I think it already has. There are theatre companies that are going bankrupt. There are artists who won’t be able to hold out, financially, and will opt out of this industry, taking their talents with them. There are established artists who are turning to other mediums – publishing for instance – to get through. Artistic Directors speak regretfully about how new works will be stalled. Listen, there may be good outcomes too – we aren’t at that moment yet.

8. Many artists are turning to streaming/online performances to showcase/highlight/share their work. What are your thoughts about this format presentation? Any advantages to doing this? Disadvantages? Are you participating or will you be participating in this presentation format soon?

I gave a 20-minute talk on this recently for Canadian Stage. The short version is I think it makes sense to maintain audience bases via archivals. I’m interested in live online work, and I have no doubt iterations of it will blow my mind. I do also think theatre people going online live could consult with people in the TV industry who are more familiar with the medium and get good help.

9. What is it about the performing arts scene you still love given all the change, the confusion and the drama surrounding the theatre community from Covid 19?

I love that it’s a supportive community, and that everyone is managing to be kind in a difficult situation.
With a respectful acknowledgment to ‘Inside the Actors’ Studio’ and the late James Lipton, here are the ten questions he asked his guests at the conclusion of his interviews:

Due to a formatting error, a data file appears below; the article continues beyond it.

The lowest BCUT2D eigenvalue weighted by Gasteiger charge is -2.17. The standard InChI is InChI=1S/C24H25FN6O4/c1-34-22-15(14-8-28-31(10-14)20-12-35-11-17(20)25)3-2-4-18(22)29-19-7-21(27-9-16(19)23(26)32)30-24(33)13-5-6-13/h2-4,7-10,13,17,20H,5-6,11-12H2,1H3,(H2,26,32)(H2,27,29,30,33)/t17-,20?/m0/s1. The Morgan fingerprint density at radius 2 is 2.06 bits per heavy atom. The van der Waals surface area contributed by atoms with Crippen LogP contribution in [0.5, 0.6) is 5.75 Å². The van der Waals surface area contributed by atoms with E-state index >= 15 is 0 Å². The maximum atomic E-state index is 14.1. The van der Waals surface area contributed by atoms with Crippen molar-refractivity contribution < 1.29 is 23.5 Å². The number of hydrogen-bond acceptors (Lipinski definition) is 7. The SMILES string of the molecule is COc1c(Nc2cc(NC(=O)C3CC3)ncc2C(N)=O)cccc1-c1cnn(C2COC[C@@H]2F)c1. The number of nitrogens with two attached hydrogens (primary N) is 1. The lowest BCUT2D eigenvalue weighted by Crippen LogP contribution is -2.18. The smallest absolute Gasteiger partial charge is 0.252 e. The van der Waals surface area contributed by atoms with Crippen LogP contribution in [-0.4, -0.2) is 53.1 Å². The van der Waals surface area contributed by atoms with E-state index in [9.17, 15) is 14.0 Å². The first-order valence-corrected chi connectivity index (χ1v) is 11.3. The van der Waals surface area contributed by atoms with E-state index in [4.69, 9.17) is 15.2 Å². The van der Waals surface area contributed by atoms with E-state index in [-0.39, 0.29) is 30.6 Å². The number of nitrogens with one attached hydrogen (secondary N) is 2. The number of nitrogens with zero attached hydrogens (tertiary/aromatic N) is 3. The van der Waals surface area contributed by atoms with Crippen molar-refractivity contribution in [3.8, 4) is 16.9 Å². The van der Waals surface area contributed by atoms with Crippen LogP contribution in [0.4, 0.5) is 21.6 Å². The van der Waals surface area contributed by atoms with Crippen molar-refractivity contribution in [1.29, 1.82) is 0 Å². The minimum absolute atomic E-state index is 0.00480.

a. What is your favourite word?


b. What is your least favourite word?

Words used to demean people.

c. What turns you on?

I’ve given long and short ones below, Joe. (Note: I had no issue with this, especially when you read Hannah’s answer to question d.)

Short Answer: Right now I’m into the TV show Normal People.

Long Answer: Right now I’m into the TV show Normal People, and I have been listening to Connie Walker’s podcast which is so extraordinarily good – Missing and Murdered: Finding Cleo and Who Killed Alberta Willians, and I just read “My Year of Rest and Relaxation” by Ottessa Mohsfegh which I loved.

d. What turns you off?

Short Answer: Right now? The murder of George Floyd by Minnesota police officers.

Long Answer: I’m turned off by reconciliation in Canada without justice or a reckoning for Indigenous communities. I’m Jewish, and we don’t believe in forgiveness without justice – that’s a Christian concept. I’m turned off by the failure in Canada to take responsibility for the genocides and atrocities of the past and the present on a systemic level.

I love Canada, and so I’d like Canada to be better, I’d like our country not to just pay lip service to taking responsibility. I want us to actually reckon with our fucked up prisons, fucked up child welfare systems, fucked up police forces where racism is entrenched, fucked up drinking water, fucked up governments responses and our overt and insidious racism towards Indigenous people. I feel strongly about it because I come from a people against whom atrocities and genocides have been committed. I can’t distance myself from it.

And listen I want to say I didn’t know very much about what was going on with Indigenous communities until the last few years – and it took me a while to really get the full scope of the horror, and to wrestle with my own false ideas about Canada, so.

e. What sound or noise do you love?

The wind. In particular on Northern Atlantic beaches.

f. What sound or noise bothers you?

It distresses me, on a physical level, when babies cry. Even though my son is four now when I hear that sound I get ready to run towards it.

g. What is your favourite curse word?


h. What profession, other than your own, would you have liked to attempt?

War journalism.

i. What profession would you not like to do?

Vermin control.

j. If Heaven exists, what do you hope God will say to you as you approach the Pearly Gates?

I guess if I think about God as being my mother and father, and my sister, and my husband and my son, combined, I can say I’d like them to say to me: “Hannah, I love you and you’re a good person. You have made my life good. You’ve done your part. It’s going to be okay.”